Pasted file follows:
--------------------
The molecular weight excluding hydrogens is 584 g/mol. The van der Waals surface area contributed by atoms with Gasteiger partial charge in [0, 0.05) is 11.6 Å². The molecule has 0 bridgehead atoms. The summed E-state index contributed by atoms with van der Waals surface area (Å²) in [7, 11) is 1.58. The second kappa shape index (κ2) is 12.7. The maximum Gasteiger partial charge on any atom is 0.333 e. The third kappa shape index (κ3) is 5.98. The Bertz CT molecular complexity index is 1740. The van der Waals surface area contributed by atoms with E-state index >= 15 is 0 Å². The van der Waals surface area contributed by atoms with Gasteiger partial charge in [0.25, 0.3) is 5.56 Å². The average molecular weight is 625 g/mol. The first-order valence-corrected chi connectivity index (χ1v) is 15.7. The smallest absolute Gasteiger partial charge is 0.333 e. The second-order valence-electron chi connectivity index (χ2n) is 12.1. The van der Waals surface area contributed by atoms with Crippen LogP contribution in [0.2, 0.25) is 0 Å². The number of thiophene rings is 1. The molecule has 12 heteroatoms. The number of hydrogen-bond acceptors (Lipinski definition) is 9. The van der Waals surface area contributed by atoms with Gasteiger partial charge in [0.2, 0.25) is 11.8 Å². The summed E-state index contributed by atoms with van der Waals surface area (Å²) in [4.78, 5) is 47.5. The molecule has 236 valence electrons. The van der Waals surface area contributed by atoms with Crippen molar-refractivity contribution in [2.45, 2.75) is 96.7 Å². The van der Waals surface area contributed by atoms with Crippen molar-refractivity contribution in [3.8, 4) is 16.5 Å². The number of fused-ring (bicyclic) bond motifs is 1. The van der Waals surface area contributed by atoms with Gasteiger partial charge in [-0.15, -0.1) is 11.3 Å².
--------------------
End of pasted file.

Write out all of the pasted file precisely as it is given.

The molecular weight excluding hydrogens is 584 g/mol. The van der Waals surface area contributed by atoms with Gasteiger partial charge in [0, 0.05) is 11.6 Å². The molecule has 0 bridgehead atoms. The summed E-state index contributed by atoms with van der Waals surface area (Å²) in [7, 11) is 1.58. The second kappa shape index (κ2) is 12.7. The maximum Gasteiger partial charge on any atom is 0.333 e. The third kappa shape index (κ3) is 5.98. The Bertz CT molecular complexity index is 1740. The van der Waals surface area contributed by atoms with E-state index >= 15 is 0 Å². The van der Waals surface area contributed by atoms with Gasteiger partial charge in [0.25, 0.3) is 5.56 Å². The average molecular weight is 625 g/mol. The first-order valence-corrected chi connectivity index (χ1v) is 15.7. The smallest absolute Gasteiger partial charge is 0.333 e. The second-order valence-electron chi connectivity index (χ2n) is 12.1. The van der Waals surface area contributed by atoms with Crippen LogP contribution in [0.2, 0.25) is 0 Å². The number of thiophene rings is 1. The molecule has 12 heteroatoms. The number of hydrogen-bond acceptors (Lipinski definition) is 9. The van der Waals surface area contributed by atoms with Gasteiger partial charge in [0.2, 0.25) is 11.8 Å². The summed E-state index contributed by atoms with van der Waals surface area (Å²) in [4.78, 5) is 47.5. The molecule has 236 valence electrons. The van der Waals surface area contributed by atoms with Crippen molar-refractivity contribution in [2.45, 2.75) is 96.7 Å². The van der Waals surface area contributed by atoms with Crippen molar-refractivity contribution in [3.8, 4) is 16.5 Å². The number of fused-ring (bicyclic) bond motifs is 1. The van der Waals surface area contributed by atoms with Gasteiger partial charge in [-0.15, -0.1) is 11.3 Å².